As described above, the revolution frequency of the rotating body is measured and indicated at every preset time to update the indication. Consequently, the indicated values never change so frequently as to be difficult to watch, even when the revolution frequency of the rotating body is high. Thus, the visibility of the indication is very excellent. In addition, even when the rotating body 11 stops revolving, it is discriminated whether a calculation result of the mean value calculation circuit 6 is "0" by means of the zero-revolution detection circuit 10 upon every indication updating time. When it is "0", the indication register 8 together with the counter circuit 3 are forcefully cleared to zero. Therefore, a zero indication is effected when the rotating body stops revolving.

FIG. 4 shows the block diagram of another embodiment of the present invention. This embodiment incorporates a revolution frequency measurement portion 4 comprising a comparison circuit 14 and a maximum value retention register 15, in which the minimum value of entered pulse time intervals is indicated as a measurement value within said indication updating time period.

More explicitly, the comparison circuit 14 compares the value stored in the maximum value retention register 15 with an input from the counter circuit 3. When the input from the counter circuit 3 is larger, the value in the maximum value retention register 15 is overwritten by the value of the input from the counter circuit 3. Otherwise, the value of the maximum value retention register 15 is maintained. When the indication updating time counter circuit 2 issues a trigger signal, the maximum value retention register 15 outputs the value stored at that time into the indication register 8, as a measurement result. Thereby, the revolution frequency of the rotating body 11 is indicated in the indicator. At the same time, the maximum value retention register 15 itself is also cleared to zero. When the rotating body 11 stops revolving, it is discriminated by means of the zero-revolution detection circuit 10 whether the maximum value retention circuit 15 stores "0". If it stores "0", the counter circuit 3 and the indication register 8 are cleared while indicating a zero. Such a configuration as described above can also brings about the same effect as that of the embodiment of FIG. 1.

Said indication updating time can be freely set while a resolution of the measurement for sensor pulses being increased by making higher the output frequency of the reference frequency oscillator 1.

According to the present invention as described above, the revolution frequency of a rotating body is measured and indicated corresponding to sensor pulses entered within a preset indication updating time period. Therefore, even if the revolution frequency may rise so high, indicated values will not vary so rapidly as adversely affecting the visibility of the indication. In addition, where a zero-revolution detection circuit is added, a zero indication can be effected when the rotating body suddenly stops revolving.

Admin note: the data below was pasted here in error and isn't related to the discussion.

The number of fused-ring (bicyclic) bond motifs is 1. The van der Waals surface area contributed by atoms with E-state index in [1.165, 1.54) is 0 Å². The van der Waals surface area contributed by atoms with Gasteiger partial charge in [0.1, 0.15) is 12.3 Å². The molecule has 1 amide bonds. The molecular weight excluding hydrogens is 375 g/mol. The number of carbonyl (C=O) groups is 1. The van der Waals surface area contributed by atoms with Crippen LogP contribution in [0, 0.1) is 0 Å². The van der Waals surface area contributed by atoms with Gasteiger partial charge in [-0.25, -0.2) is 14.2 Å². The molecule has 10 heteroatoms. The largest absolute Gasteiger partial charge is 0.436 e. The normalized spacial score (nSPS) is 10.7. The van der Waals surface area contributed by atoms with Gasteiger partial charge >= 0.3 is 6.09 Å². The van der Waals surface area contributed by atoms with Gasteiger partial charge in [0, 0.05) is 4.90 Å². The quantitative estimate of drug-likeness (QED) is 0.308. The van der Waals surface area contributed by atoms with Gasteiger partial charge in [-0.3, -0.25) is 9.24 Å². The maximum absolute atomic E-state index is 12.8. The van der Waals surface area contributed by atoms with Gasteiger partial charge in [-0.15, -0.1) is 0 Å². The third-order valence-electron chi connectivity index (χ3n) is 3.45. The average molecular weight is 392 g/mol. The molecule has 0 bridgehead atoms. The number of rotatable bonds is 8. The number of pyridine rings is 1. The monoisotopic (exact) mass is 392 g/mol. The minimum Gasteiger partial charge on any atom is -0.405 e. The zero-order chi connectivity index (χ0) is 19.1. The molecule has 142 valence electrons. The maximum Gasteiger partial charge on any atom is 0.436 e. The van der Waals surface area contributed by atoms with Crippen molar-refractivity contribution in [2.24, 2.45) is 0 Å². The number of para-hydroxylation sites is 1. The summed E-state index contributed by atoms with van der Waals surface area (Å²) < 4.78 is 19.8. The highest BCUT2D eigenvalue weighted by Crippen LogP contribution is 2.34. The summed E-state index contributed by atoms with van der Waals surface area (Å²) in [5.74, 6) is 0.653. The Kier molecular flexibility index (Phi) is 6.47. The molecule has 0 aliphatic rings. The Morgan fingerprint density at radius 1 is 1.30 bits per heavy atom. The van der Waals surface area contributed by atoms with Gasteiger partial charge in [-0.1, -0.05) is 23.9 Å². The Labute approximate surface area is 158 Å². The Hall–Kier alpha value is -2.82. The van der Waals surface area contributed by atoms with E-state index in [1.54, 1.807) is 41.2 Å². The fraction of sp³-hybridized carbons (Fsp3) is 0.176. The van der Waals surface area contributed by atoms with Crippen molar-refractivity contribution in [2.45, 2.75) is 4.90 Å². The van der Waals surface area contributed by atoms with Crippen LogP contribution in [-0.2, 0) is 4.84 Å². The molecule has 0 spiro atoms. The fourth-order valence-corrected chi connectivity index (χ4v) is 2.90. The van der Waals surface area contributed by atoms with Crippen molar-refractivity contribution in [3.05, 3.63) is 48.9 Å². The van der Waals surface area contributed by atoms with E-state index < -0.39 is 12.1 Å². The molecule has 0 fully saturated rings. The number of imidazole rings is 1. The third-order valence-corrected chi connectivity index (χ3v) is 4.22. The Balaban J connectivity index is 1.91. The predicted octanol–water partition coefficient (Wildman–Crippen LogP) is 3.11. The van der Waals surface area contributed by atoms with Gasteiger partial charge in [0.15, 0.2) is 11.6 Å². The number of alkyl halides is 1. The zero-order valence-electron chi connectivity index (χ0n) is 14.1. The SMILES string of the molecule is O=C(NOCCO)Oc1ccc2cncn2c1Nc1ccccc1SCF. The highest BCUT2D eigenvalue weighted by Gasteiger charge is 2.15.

Patent Citations
Cited PatentFiling datePublication dateApplicantTitle
US3757167 *Mar 24, 1972Sep 4, 1973Toyota Motor Co LtdRevolutions measuring instrument
US4434470 *Feb 9, 1981Feb 28, 1984The Bendix CorporationSpeed measurement system with means for calculating the exact time period of a known quantity of speed pulses
US4485452 *Mar 22, 1982Nov 27, 1984The Bendix CorporationSpeed measurement system
US4527248 *Dec 23, 1981Jul 2, 1985Nissan Motor Company, LimitedEngine speed sensing device
US4794551 *May 23, 1986Dec 27, 1988Mitsubishi Denki Kabushiki KaishaRotation speed detecting apparatus
US4885710 *Mar 10, 1989Dec 5, 1989Delco Electronics CorporationMethod and apparatus for low speed estimation
US4977525 *May 30, 1989Dec 11, 1990Delco Electronics CorporationHighly efficient method and apparatus for calculating rotational speed
JPS603555A * Title not available
JPS59109867A * Title not available
Referenced by
Citing PatentFiling datePublication dateApplicantTitle
US5448483 *Jun 22, 1994Sep 5, 1995Eaton CorporationAngular speed sensor filter for use in a vehicle transmission control
US5514955 *Mar 11, 1994May 7, 1996Lake Shore Cryotronics, Inc.Slim profile digital tachometer including planar block and rotor having spokes and clamp
US5740083 *Apr 1, 1996Apr 14, 1998Ford Motor CompanyDelta time measurement circuit for determining parameter derivatives of a rotational velocity sensor signal
CN100443898CFeb 6, 2007Dec 17, 2008鲁东大学Apparatus and method for measuring rotation-axis speed by impulse
DE19902354B4 *Jan 21, 1999Jul 14, 2005Honda Giken Kogyo K.K.Maschinendrehzahlmesser-Treibervorrichtung
Classifications
U.S. Classification324/166, 702/146, 702/147
International ClassificationG01P3/489, G01P1/07
Cooperative ClassificationG01P3/489
European ClassificationG01P3/489
Legal Events
DateCodeEventDescription
Nov 14, 2000FPExpired due to failure to pay maintenance fee
Effective date: 20000908
Sep 10, 2000LAPSLapse for failure to pay maintenance fees
Apr 4, 2000REMIMaintenance fee reminder mailed
Feb 26, 1996FPAYFee payment
Year of fee payment: 4